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The War Between Minimum Wage-Earners and Billion-Dollar CEOs

As our capitalistic society progresses, with the rich getting richer and the poor getting poorer, it is becoming increasingly difficult for hard-working people to survive. The minimum wages in every state are not enough to cover an independent person’s expenses, and even a living wage isn’t enough to factor in elements such as student debt or extreme health emergencies.

In 2016, 2.2 million workers comprised those in America making at or below the hourly minimum wage of $7.25. Half of these employees were aged 25 or older. An astounding 60% of the companies employing these people for minimum wage are large chain corporations, including Walmart, Taco Bell, McDonald’s, and other billion-dollar companies.

You might mistakenly think that the reason these extravagantly rich household names only pay their workers minimum wage is so they can pay for their food or healthcare, but you’d be wrong.

They aren’t paying. You are.

A report from Americans for Tax Fairness estimated that in 2014 alone, 6.2 billion taxpayer dollars paid for Medicaid, food stamps and subsidized housing for Walmart employees.

So if corporations aren’t paying for amenities, where is all the extra money going?

According to the Bloomberg Billionaire Index, Amazon CEO Jeff Bezos is now the richest man in recorded history, with a net worth of $150 billion. This may be a hard pill to swallow, if you’re a frequent Amazon shopper like me. The quick shipping, almost unbeatable prices and reliability are hard to step away from, even once you know your money is going to someone that despicably rich.

All around the world, Amazon workers have been going on strike protesting less-than-satisfactory working conditions and a pay that, while above minimum wage, just doesn’t cut it. The median hourly wage for Amazon factory workers is under $14, and it has many labor unions wondering how much of the 4.2 billion dollars in operating income goes towards their workplaces and paychecks.

So as Bezos is looking for a philanthropy outlet, he is overlooking bettering the lives of his own employees.

And it isn’t just Amazon or Walmart that are the problem, but rather every company with a CEO that stocks up on wealth and gives the scraps to their employees. None of these workers, even those making above minimum wage, can support their families, pay off their student loans, or live comfortably.

As an appropriate finish to Amazon Prime Day on the 16th, Senator Bernie Sanders held a town hall with previous and current employees from various big-name corporations to discuss their unfair wages as well as their working and living conditions. The hour-long talk consisted of many tears and poignant stories describing life, paycheck to paycheck. From living in cars, to suicidal thoughts, to deteriorated health and familial relations, the horrors and realities of these people seemed to be never ending.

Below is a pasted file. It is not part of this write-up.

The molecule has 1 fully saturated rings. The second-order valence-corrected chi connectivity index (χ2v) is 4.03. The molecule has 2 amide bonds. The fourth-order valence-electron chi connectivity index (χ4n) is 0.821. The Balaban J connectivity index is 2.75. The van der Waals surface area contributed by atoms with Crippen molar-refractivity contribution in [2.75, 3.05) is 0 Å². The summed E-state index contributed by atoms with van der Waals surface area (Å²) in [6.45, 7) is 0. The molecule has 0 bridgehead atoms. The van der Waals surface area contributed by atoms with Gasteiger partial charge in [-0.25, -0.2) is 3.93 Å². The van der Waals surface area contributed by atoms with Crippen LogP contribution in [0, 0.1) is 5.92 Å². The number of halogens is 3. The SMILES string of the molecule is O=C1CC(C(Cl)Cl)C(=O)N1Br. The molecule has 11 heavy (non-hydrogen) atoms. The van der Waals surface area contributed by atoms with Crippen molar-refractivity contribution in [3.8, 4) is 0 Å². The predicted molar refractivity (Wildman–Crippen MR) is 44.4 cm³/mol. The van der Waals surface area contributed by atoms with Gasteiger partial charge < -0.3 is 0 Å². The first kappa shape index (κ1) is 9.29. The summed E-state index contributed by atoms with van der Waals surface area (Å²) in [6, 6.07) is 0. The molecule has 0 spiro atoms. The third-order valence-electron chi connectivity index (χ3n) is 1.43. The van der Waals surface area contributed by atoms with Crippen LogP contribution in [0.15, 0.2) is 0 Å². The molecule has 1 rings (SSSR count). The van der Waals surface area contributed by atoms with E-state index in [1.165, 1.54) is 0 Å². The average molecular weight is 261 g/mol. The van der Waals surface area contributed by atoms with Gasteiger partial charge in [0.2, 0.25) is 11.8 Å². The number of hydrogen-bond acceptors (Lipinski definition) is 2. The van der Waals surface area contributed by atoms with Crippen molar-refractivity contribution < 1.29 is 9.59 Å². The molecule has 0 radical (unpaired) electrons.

The evidence was present and compelling. But the chief executive officers? Suspiciously nowhere to be seen.

There are many people out there who will say all of the economic problems are the fault of the poor and financially struggling. You’ve heard the arguments before: “You can’t make rent? Well maybe you should stop going to the movies and eating out.” “Then why do you have an iPhone?” “I don’t get why they have kids when they can barely get by… They shouldn’t have a family.”

Understand that when you say someone shouldn’t be able to have a family, or take away going to the movies or going out to have fun, then you diminish their ability to enjoy life. You take away the things that ease the gruesome long hours and low pay, making life miserable and insufferable. You’re no longer living, but just surviving.

Why are fulfilment, family and happiness prerogatives of the rich?

Most people working for minimum wage or anything under $15 can’t afford things like health care, cars, or housing. Many can’t even afford $400 in immediate emergency expenses, such as a car breakdown or hospital visit. However, due to something called a disposable income, people of low socioeconomic status can easily purchase iPhones, movie tickets and other small things without being in danger of not making rent. Only an ignorant millionaire would think that buying avocados and coffee is why millennials can’t afford houses.

As far as overpopulation goes, it isn’t a problem of people in poverty “copulating” or “breeding,” as privileged people tend to say in a derogatory way. It’s a problem of the rich hoarding resources from the poor. With half of the entire world’s wealth in the hands of one percent of the population, it seems doubtful that there really isn’t enough to go around.

People with low incomes deserve to be able to have a family and do things that make them happy. How much money someone makes shouldn’t determine which privileges they get to enjoy, or the quality of life they have.

Something needs to change, because the Jeff Bezos of the world are only getting richer and more untouchable. They have power that no human being should have over others. Giving away hundreds of millions of dollars won’t even put a dent in $150 billion.

So let’s get busy pestering the rich with pathos. Maybe it will take heartbreaking story after heartbreaking story to convince them that no person on earth deserves even a billion dollars when people have loans and debt, and others are starving, sick and dying.

Instead of giving money to a millionaire to make her a billionaire, give money to the working class.

Donate to the people and causes that need it the most.

Photo: Emmanuele Contini/NurPhoto via Getty Images

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